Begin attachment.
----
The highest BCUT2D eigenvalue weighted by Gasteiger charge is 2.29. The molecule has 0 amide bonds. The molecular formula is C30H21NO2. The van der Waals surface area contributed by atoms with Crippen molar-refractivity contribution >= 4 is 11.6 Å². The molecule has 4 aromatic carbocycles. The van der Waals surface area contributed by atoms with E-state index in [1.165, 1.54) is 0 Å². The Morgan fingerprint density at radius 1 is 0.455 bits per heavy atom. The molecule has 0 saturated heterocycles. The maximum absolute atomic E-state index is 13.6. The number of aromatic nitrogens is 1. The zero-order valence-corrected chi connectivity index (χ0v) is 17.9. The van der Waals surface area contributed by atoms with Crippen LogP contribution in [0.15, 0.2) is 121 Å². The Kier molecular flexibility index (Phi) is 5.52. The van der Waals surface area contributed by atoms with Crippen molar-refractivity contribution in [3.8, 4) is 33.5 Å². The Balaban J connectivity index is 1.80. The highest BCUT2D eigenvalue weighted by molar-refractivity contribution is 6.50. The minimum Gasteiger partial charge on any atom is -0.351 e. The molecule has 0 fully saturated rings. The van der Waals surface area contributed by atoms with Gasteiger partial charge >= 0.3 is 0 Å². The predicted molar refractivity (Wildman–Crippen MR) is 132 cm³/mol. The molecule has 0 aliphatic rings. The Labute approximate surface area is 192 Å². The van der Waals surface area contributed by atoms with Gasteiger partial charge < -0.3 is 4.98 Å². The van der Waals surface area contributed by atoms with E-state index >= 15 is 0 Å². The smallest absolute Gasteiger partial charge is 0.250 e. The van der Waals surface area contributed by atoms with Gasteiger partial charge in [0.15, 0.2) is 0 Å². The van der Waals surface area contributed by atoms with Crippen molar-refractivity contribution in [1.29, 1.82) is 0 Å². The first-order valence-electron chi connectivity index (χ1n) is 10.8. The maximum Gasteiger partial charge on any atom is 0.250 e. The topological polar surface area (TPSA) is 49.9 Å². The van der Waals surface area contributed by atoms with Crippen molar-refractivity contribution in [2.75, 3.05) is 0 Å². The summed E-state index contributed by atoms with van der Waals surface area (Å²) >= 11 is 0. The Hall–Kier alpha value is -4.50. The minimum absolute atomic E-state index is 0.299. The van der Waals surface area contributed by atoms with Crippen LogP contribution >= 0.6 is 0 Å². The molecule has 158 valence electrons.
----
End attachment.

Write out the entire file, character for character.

The highest BCUT2D eigenvalue weighted by Gasteiger charge is 2.29. The molecule has 0 amide bonds. The molecular formula is C30H21NO2. The van der Waals surface area contributed by atoms with Crippen molar-refractivity contribution >= 4 is 11.6 Å². The molecule has 4 aromatic carbocycles. The van der Waals surface area contributed by atoms with E-state index in [1.165, 1.54) is 0 Å². The Morgan fingerprint density at radius 1 is 0.455 bits per heavy atom. The molecule has 0 saturated heterocycles. The maximum absolute atomic E-state index is 13.6. The number of aromatic nitrogens is 1. The zero-order valence-corrected chi connectivity index (χ0v) is 17.9. The van der Waals surface area contributed by atoms with Crippen LogP contribution in [0.15, 0.2) is 121 Å². The Kier molecular flexibility index (Phi) is 5.52. The van der Waals surface area contributed by atoms with Crippen molar-refractivity contribution in [3.8, 4) is 33.5 Å². The Balaban J connectivity index is 1.80. The highest BCUT2D eigenvalue weighted by molar-refractivity contribution is 6.50. The minimum Gasteiger partial charge on any atom is -0.351 e. The molecule has 0 fully saturated rings. The van der Waals surface area contributed by atoms with Gasteiger partial charge >= 0.3 is 0 Å². The predicted molar refractivity (Wildman–Crippen MR) is 132 cm³/mol. The molecule has 0 aliphatic rings. The Labute approximate surface area is 192 Å². The van der Waals surface area contributed by atoms with Gasteiger partial charge < -0.3 is 4.98 Å². The van der Waals surface area contributed by atoms with E-state index >= 15 is 0 Å². The smallest absolute Gasteiger partial charge is 0.250 e. The van der Waals surface area contributed by atoms with Gasteiger partial charge in [0.15, 0.2) is 0 Å². The van der Waals surface area contributed by atoms with Crippen molar-refractivity contribution in [1.29, 1.82) is 0 Å². The first-order valence-electron chi connectivity index (χ1n) is 10.8. The maximum Gasteiger partial charge on any atom is 0.250 e. The topological polar surface area (TPSA) is 49.9 Å². The van der Waals surface area contributed by atoms with Crippen molar-refractivity contribution in [2.75, 3.05) is 0 Å². The summed E-state index contributed by atoms with van der Waals surface area (Å²) >= 11 is 0. The Hall–Kier alpha value is -4.50. The minimum absolute atomic E-state index is 0.299. The van der Waals surface area contributed by atoms with Crippen LogP contribution >= 0.6 is 0 Å². The molecule has 158 valence electrons.